**Best Paper Award**An Oblivious RAM (ORAM) introduced by Goldreich and Ostrovsky [JACM’96] is a (possibly randomized) RAM, for which the memory access pattern reveals no information about the operations performed. The main performance metric of an ORAM is the bandwidth overhead, i.e., the multiplicative factor extra memory blocks that must be accessed to hide the operation sequence. In their seminal paper introducing the ORAM, Goldreich and Ostrovsky proved an amortized
$$\varOmega (\lg n)$$
bandwidth overhead lower bound for ORAMs with memory size n. Their lower bound is very strong in the sense that it applies to the “offline” setting in which the ORAM knows the entire sequence of operations ahead of time.However, as pointed out by Boyle and Naor [ITCS’16] in the paper “Is there an oblivious RAM lower bound?”, there are two caveats with the lower bound of Goldreich and Ostrovsky: (1) it only applies to “balls in bins” algorithms, i.e., algorithms where the ORAM may only shuffle blocks around and not apply any sophisticated encoding of the data, and (2), it only applies to statistically secure constructions. Boyle and Naor showed that removing the “balls in bins” assumption would result in super linear lower bounds for sorting circuits, a long standing open problem in circuit complexity. As a way to circumventing this barrier, they also proposed a notion of an “online” ORAM, which is an ORAM that remains secure even if the operations arrive in an online manner. They argued that most known ORAM constructions work in the online setting as well.Our contribution is an
$$\varOmega (\lg n)$$
lower bound on the bandwidth overhead of any online ORAM, even if we require only computational security and allow arbitrary representations of data, thus greatly strengthening the lower bound of Goldreich and Ostrovsky in the online setting. Our lower bound applies to ORAMs with memory size n and any word size
$$r \ge 1$$
. The bound therefore asymptotically matches the known upper bounds when
$$r = \varOmega (\lg ^2 n)$$
.

2018

CRYPTO 2018

Multi-Theorem Preprocessing NIZKs from Lattices
📺 Abstract

★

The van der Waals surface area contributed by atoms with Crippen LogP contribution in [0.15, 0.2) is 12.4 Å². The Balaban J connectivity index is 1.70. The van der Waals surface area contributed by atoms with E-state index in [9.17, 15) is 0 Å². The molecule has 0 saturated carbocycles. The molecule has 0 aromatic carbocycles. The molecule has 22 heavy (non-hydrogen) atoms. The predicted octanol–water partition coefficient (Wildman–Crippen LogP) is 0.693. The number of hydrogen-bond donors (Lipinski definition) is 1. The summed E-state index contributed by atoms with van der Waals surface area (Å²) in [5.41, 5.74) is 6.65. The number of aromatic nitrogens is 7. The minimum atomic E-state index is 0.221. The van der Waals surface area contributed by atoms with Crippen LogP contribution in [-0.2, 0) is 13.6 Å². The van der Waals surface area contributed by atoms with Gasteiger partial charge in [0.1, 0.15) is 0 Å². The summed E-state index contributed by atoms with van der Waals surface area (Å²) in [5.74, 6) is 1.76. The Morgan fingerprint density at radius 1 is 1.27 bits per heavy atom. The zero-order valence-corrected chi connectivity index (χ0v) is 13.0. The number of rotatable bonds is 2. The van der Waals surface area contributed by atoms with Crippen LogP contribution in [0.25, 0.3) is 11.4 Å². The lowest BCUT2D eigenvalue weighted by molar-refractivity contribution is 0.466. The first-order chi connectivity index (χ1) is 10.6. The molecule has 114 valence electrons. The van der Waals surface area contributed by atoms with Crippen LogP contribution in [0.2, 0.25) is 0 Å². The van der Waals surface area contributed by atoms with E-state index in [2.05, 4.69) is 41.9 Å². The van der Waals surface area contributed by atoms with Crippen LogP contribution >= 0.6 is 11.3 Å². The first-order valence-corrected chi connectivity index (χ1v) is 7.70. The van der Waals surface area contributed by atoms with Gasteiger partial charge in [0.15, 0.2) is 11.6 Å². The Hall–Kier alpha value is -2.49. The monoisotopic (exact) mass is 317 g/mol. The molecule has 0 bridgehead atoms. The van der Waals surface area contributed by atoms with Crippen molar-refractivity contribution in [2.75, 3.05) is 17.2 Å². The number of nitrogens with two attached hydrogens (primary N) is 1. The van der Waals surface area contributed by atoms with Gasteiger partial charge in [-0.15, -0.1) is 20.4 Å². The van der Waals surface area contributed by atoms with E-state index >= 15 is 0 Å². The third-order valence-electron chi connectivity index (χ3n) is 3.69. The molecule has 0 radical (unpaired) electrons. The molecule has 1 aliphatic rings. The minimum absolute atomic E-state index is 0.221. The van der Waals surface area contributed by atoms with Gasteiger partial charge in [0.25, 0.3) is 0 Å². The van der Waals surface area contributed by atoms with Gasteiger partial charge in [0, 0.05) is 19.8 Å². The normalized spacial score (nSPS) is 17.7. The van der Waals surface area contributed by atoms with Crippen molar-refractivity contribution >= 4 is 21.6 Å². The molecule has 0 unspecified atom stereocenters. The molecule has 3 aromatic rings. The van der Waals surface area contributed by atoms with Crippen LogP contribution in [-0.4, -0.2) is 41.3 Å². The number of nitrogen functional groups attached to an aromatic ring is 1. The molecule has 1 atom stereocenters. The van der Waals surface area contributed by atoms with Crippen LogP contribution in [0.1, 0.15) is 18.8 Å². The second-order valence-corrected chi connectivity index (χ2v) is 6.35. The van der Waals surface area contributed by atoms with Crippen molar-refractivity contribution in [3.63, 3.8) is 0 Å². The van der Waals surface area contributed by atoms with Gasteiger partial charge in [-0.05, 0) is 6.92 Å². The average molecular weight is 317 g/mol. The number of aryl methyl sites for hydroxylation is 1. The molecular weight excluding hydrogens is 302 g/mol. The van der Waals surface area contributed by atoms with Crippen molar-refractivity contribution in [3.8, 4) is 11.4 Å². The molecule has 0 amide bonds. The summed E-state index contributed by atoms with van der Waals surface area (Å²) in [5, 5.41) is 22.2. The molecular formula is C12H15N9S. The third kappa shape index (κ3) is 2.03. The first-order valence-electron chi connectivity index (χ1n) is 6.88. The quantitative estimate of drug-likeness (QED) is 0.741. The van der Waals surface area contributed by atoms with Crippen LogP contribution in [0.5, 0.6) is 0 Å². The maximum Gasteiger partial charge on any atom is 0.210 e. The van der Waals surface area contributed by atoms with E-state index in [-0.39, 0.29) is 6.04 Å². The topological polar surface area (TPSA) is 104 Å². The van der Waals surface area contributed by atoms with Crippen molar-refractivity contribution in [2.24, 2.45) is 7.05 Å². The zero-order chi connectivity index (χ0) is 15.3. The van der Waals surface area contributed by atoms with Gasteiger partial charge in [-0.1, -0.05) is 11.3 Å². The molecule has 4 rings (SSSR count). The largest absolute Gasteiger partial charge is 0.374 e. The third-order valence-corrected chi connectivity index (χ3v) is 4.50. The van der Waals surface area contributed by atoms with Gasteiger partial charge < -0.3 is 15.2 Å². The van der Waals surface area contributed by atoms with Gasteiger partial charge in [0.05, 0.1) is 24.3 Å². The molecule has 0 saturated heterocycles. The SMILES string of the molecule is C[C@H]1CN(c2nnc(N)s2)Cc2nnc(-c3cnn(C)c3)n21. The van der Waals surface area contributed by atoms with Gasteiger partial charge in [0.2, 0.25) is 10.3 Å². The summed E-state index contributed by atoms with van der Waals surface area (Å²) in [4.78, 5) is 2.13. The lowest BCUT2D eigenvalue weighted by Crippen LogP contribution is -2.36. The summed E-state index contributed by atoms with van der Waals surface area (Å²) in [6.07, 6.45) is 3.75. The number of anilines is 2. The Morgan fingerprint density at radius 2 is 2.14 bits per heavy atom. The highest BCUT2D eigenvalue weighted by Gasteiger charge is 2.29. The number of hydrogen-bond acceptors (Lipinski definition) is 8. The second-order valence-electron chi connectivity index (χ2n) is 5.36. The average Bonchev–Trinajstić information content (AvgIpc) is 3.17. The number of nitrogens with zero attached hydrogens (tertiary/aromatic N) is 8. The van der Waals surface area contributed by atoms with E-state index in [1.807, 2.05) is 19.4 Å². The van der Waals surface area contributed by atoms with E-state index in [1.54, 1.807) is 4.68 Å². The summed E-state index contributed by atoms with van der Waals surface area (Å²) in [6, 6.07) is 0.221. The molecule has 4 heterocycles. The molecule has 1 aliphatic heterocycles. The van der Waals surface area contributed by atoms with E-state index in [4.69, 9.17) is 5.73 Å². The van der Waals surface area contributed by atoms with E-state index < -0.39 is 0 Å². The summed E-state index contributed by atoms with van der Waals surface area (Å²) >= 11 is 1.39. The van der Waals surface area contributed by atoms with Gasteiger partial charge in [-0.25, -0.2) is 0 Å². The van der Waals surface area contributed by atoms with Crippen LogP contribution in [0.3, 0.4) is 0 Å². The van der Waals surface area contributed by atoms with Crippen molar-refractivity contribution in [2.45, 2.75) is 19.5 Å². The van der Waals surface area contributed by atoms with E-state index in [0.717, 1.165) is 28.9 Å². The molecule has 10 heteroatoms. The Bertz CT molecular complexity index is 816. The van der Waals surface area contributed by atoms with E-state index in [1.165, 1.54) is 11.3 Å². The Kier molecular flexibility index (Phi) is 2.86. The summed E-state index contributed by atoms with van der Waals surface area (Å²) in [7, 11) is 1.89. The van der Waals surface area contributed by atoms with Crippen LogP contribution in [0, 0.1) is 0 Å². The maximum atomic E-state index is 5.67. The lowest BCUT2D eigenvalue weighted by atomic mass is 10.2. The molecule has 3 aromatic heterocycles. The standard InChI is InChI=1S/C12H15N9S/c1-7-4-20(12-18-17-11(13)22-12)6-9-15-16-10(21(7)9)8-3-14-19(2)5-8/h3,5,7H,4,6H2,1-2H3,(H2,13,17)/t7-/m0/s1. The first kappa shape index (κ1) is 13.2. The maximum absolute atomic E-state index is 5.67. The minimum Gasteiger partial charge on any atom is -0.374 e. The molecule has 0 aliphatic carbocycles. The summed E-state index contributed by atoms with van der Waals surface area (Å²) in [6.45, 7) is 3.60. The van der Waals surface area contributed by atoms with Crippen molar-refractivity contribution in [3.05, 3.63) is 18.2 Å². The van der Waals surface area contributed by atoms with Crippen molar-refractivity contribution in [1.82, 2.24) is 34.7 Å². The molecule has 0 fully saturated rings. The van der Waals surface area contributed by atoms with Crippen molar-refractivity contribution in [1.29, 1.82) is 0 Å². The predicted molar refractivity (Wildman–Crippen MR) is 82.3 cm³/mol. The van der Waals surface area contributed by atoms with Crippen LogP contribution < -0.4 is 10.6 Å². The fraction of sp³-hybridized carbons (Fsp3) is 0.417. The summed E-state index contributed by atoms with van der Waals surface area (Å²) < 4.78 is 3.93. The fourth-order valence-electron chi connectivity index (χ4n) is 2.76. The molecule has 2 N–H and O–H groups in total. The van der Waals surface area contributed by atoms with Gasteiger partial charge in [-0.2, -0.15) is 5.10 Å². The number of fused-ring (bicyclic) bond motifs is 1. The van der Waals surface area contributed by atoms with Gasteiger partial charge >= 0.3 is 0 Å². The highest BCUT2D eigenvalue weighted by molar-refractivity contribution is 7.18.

**Best Young Researcher Paper**Non-interactive zero-knowledge (NIZK) proofs are fundamental to modern cryptography. Numerous NIZK constructions are known in both the random oracle and the common reference string (CRS) models. In the CRS model, there exist constructions from several classes of cryptographic assumptions such as trapdoor permutations, pairings, and indistinguishability obfuscation. Notably absent from this list, however, are constructions from standard lattice assumptions. While there has been partial progress in realizing NIZKs from lattices for specific languages, constructing NIZK proofs (and arguments) for all of $$\mathsf {NP}$$ from standard lattice assumptions remains open. In this work, we make progress on this problem by giving the first construction of a multi-theorem NIZK argument for $$\mathsf {NP}$$ from standard lattice assumptions in the preprocessing model. In the preprocessing model, a (trusted) setup algorithm generates proving and verification keys. The proving key is needed to construct proofs and the verification key is needed to check proofs. In the multi-theorem setting, the proving and verification keys should be reusable for an unbounded number of theorems without compromising soundness or zero-knowledge. Existing constructions of NIZKs in the preprocessing model (or even the designated-verifier model) that rely on weaker assumptions like one-way functions or oblivious transfer are only secure in a single-theorem setting. Thus, constructing multi-theorem NIZKs in the preprocessing model does not seem to be inherently easier than constructing them in the CRS model. We begin by constructing a multi-theorem preprocessing NIZK directly from context-hiding homomorphic signatures. Then, we show how to efficiently implement the preprocessing step using a new cryptographic primitive called blind homomorphic signatures. This primitive may be of independent interest. Finally, we show how to leverage our new lattice-based preprocessing NIZKs to obtain new malicious-secure MPC protocols purely from standard lattice assumptions.